At last, a book which details each of the 275 British and
Irish bee species!
Steven Falk is an entomologist, invertebrate specialist and wildlife
artist. He is also the author of British
Hoverflies, and Warwickshire’s
Wildflowers. He worked as an entomologist with
the Nature Conservancy Council, as Keeper of Natural History and then City
Ecologist at Coventry Museum, and spent 11 years as Senior Keeper of Natural
History at Warwickshire Museum. He worked for Buglife - the Invertebrate
Conservation Trust as their Entomologist and Invertebrate Specialist from 2012
In 2012 Steven was awarded the prestigious Royal Entomological Society/Marsh Award for Insect Conservation.
Richard Lewington is a celebrated wildlife artist, and you can admire some of his beautiful bee-themed art which previously featured on British postage stamps.
The book provides all the general background you would expect from a book of this type, including habitat, classification, life cycle and conservation. There is also a very useful ‘at a glance’ guide to bee genera and genus very early in the book, and a very useful glossary and key. We then get into the detail:
- The identification part is split into sections - as you’d expect, by genera. Within each section, there is a general description of each genus, an illustration by Lewington, and images of associated species and parasites. Each species is then described in detail, with photographs, habitat, flight season etc.
- As well as the scientific name for each species, Falk also provides the common name! I especially appreciate this: having given a number of talks about bees, I know it is far more memorable and – yes, even amusing, to talk about the Hairy Footed Flower Bee rather than Anthophora plumipes, for example. Where many people have grown up thinking about bees in terms of stings, who can fail to be won over by the mere thought of the Pantaloon Bee, the Patchwork Leafcutter Bee (or Wood-carving Leafcutter, for that matter)?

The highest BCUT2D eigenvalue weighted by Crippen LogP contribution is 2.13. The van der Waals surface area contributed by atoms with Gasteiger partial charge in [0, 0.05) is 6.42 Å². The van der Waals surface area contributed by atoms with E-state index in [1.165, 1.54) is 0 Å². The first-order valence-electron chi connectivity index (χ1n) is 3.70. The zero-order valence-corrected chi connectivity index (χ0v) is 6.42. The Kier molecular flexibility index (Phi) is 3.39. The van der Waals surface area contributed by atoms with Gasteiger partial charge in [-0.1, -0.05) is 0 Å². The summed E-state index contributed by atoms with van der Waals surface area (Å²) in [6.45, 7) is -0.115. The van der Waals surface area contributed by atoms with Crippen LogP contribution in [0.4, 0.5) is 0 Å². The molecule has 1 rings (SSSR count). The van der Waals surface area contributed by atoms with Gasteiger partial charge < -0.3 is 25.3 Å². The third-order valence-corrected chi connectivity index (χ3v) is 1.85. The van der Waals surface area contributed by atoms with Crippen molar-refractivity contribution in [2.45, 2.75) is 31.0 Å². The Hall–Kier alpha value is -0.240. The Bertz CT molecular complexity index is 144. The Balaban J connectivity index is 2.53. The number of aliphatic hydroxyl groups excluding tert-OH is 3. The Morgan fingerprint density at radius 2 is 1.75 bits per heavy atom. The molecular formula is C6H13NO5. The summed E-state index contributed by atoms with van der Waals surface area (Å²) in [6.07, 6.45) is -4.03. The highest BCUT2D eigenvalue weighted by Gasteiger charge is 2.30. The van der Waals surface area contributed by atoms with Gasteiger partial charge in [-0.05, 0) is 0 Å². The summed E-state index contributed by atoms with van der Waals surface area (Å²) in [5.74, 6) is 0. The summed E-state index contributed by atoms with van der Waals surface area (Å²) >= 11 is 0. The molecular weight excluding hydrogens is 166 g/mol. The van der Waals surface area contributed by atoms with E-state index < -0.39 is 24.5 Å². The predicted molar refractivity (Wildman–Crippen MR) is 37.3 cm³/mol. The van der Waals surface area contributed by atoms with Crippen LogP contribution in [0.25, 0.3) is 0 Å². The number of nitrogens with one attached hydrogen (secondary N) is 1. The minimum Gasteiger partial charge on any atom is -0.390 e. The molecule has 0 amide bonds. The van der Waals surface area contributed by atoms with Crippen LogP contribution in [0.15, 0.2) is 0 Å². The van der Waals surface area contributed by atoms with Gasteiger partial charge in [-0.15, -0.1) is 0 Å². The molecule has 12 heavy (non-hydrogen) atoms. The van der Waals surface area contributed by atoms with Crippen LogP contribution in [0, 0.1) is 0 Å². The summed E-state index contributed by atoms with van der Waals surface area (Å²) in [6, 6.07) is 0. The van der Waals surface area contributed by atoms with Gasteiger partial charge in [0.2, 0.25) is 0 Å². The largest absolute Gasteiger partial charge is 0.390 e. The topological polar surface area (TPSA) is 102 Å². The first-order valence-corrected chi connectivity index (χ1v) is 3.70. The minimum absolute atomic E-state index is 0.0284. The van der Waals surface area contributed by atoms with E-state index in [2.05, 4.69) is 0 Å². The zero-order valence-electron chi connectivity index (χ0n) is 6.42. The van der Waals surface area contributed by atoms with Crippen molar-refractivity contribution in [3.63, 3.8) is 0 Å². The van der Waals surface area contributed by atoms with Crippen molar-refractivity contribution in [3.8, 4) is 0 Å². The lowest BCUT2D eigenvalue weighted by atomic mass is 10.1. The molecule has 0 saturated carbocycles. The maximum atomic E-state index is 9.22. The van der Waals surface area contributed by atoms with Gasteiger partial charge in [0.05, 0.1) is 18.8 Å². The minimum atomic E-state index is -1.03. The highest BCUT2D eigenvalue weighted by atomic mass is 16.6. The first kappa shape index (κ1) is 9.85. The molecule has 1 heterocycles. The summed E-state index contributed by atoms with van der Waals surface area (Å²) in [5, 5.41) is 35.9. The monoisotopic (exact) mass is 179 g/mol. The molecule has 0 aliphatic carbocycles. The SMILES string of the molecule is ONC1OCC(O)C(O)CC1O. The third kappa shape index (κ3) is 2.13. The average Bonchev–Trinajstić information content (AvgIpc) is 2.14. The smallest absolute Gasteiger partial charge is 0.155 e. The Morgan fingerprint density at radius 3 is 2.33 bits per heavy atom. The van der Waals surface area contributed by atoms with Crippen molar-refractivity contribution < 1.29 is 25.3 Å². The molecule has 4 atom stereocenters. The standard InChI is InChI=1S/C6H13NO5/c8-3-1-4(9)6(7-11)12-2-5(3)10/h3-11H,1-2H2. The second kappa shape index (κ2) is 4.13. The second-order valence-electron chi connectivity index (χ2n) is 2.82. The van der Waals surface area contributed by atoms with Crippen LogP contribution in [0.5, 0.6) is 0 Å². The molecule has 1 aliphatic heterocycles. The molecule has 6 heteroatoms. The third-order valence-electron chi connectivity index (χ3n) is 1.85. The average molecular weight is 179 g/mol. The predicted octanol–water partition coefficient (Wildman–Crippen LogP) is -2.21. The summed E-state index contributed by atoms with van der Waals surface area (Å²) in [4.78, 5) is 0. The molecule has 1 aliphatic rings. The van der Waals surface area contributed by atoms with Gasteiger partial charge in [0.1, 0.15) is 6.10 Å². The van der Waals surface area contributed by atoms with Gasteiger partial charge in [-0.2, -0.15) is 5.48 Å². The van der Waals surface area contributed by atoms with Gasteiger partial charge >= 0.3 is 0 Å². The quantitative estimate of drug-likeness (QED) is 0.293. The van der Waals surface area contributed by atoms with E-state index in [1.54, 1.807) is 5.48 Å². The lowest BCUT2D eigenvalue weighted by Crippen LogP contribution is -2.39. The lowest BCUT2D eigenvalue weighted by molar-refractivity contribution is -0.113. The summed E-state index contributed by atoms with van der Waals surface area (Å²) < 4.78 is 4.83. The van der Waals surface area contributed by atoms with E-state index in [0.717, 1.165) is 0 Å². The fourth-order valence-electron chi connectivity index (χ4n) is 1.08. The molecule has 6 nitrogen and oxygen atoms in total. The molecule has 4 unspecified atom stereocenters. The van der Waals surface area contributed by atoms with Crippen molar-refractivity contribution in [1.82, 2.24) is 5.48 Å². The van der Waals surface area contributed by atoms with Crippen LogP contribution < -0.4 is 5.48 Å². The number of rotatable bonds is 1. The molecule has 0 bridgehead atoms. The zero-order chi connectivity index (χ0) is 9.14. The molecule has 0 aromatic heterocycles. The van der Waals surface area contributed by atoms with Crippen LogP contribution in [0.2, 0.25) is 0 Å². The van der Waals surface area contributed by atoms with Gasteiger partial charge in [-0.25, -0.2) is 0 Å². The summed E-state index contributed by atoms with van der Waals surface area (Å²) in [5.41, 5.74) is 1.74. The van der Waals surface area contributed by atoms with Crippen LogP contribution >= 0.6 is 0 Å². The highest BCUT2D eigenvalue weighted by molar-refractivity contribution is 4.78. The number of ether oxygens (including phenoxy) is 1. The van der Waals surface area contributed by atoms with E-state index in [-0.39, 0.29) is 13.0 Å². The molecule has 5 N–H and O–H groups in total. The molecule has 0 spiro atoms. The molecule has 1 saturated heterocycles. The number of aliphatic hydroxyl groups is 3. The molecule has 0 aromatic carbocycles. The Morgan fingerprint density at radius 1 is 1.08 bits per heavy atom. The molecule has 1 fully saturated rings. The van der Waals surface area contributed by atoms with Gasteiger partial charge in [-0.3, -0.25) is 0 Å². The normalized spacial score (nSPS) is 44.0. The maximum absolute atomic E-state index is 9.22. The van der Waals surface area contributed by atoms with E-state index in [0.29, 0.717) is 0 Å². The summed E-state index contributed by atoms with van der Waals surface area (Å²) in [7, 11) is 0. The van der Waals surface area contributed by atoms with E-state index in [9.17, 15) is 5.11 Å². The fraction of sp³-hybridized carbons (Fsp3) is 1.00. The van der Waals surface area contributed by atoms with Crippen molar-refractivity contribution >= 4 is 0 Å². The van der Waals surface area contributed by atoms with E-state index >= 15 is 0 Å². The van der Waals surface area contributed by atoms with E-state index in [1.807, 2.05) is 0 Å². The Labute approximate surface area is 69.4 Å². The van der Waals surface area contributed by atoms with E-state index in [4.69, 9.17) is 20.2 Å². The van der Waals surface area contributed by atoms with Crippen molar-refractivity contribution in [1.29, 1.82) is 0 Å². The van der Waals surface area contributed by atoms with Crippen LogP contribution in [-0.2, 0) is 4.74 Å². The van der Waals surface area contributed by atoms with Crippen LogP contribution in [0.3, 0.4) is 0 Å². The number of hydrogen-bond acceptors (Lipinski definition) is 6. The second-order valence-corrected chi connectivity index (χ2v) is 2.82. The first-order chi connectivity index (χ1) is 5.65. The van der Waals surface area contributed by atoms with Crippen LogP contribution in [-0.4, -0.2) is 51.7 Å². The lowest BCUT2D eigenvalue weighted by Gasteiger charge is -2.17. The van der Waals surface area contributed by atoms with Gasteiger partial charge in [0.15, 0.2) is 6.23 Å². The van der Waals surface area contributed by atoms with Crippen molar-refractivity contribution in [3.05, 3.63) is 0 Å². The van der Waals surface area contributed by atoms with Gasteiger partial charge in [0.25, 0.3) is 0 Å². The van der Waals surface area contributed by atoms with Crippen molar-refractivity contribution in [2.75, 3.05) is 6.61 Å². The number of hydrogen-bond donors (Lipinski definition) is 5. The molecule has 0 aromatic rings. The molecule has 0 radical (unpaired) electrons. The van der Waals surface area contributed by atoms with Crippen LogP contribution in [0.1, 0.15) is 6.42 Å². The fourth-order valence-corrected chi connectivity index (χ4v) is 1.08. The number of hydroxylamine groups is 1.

- The book also features 20 superb colour plates.
For me, a major strength of this brilliant book is that at last, we have a truly comprehensive guide which includes all the solitary species. Readers will soon find there is so much to learn about these important pollinators – to be fair, they receive little attention, and may even be wrongly mistaken for flies (or even wasps). It’s only by first acknowledging, then learning about the different solitary species, that we can take positive action to help them where we can, by providing habitat and foraging opportunities where possible, and lobbying to protect sites of specific importance. For this to be the case, awareness needs to spread more widely.
This book was originally on my Christmas list – I wanted the hard back version, but having taken yet more photographs this year, I decided I couldn’t wait any longer, and so I treated myself (to the paperback version). I’m glad I did!
So would I recommend this book? Definitely!
Guide to the Bees of Great Britain and Ireland is available from
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